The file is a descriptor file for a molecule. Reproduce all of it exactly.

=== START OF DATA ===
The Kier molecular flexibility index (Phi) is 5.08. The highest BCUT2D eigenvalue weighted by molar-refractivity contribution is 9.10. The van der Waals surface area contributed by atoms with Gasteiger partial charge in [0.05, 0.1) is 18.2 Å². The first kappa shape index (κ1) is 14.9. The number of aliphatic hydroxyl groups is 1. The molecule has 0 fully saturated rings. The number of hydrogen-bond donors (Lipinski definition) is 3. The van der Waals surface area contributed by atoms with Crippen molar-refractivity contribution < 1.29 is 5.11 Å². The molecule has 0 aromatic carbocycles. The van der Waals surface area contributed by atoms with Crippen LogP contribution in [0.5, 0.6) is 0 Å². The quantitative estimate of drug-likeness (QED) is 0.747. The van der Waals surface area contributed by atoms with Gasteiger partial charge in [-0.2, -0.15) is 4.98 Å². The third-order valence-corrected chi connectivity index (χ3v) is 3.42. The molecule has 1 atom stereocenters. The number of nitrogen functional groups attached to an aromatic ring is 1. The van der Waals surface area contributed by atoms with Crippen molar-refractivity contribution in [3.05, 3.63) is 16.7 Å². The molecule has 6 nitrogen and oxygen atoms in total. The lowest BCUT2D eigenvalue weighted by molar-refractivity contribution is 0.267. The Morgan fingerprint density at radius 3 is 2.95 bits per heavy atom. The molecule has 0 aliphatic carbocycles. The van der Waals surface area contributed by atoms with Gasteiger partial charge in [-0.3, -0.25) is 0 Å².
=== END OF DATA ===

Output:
The Kier molecular flexibility index (Phi) is 5.08. The highest BCUT2D eigenvalue weighted by molar-refractivity contribution is 9.10. The van der Waals surface area contributed by atoms with Gasteiger partial charge in [0.05, 0.1) is 18.2 Å². The first kappa shape index (κ1) is 14.9. The number of aliphatic hydroxyl groups is 1. The molecule has 0 fully saturated rings. The number of hydrogen-bond donors (Lipinski definition) is 3. The van der Waals surface area contributed by atoms with Crippen molar-refractivity contribution < 1.29 is 5.11 Å². The molecule has 0 aromatic carbocycles. The van der Waals surface area contributed by atoms with Crippen LogP contribution in [0.5, 0.6) is 0 Å². The quantitative estimate of drug-likeness (QED) is 0.747. The van der Waals surface area contributed by atoms with Gasteiger partial charge in [-0.2, -0.15) is 4.98 Å². The third-order valence-corrected chi connectivity index (χ3v) is 3.42. The molecule has 1 atom stereocenters. The number of nitrogen functional groups attached to an aromatic ring is 1. The van der Waals surface area contributed by atoms with Crippen molar-refractivity contribution in [3.05, 3.63) is 16.7 Å². The molecule has 6 nitrogen and oxygen atoms in total. The lowest BCUT2D eigenvalue weighted by molar-refractivity contribution is 0.267. The Morgan fingerprint density at radius 3 is 2.95 bits per heavy atom. The molecule has 0 aliphatic carbocycles. The van der Waals surface area contributed by atoms with Gasteiger partial charge in [-0.3, -0.25) is 0 Å².